It is difficult to state the number of SEs there are in Asia since SEs are so diverse in their nature and scope of activities. Because of the relatively recent introduction of the term, many organizations may not even self-identify as a social enterprise even though they function as one.

SE development at the country level is driven by the number of interrelated factors, but there are two that stand out in particular:

1. Vitality of a country’s civil society – the strength of its nonprofit sector, the freedom of its people to act, the availability of resources that support citizen engagement, etc.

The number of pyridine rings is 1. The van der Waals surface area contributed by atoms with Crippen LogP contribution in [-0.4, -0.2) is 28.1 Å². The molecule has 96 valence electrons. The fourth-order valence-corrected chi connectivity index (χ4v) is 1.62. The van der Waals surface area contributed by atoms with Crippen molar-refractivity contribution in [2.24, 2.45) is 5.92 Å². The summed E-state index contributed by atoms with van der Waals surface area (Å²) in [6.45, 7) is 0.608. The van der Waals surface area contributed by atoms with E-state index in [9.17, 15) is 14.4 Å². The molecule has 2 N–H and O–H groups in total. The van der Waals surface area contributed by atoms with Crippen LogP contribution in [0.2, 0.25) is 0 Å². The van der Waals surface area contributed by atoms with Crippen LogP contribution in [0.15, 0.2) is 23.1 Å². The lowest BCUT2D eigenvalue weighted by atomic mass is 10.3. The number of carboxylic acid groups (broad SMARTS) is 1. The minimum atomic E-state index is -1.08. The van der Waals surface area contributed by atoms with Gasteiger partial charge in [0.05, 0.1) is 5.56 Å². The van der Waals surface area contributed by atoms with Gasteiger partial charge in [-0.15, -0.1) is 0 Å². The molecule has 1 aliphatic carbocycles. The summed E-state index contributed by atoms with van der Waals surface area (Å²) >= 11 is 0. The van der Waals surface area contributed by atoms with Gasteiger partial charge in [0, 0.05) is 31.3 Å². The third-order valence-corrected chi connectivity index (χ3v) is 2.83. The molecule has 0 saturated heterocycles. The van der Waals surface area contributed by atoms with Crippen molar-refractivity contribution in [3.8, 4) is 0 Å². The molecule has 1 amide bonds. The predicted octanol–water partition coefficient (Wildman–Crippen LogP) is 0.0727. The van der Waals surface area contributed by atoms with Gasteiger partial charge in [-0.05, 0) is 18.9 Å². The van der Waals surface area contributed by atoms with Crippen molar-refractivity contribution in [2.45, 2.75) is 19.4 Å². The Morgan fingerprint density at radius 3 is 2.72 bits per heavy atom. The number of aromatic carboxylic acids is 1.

2. The country’s business environment – encompassing its ease of doing business, the sophistication of its business culture, and the state of its infrastructure, etc.

For example, the innovation sector in Mainland China has expanded rapidly but Chinese SEs still face a number of regulatory hurdles. In comparison, SE ecosystems in Singapore and Hong Kong benefit from greater regulatory and multi-sector support.

The types of issues that SEs address also depends on the needs and phase of each country’s unique development. For instance, Japan may have an advanced economy, but it faces a rapidly aging population and needs to develop a more inclusive labor market if it is to retain its economic clout. Many Japanese SEs, therefore, focus on enabling more women to participate in the country’s workforce. Resource rich countries, like Indonesia and the Philippines, incubate many SEs that focus on environmental stewardship and management of a more inclusive value chain.

The Challenges Ahead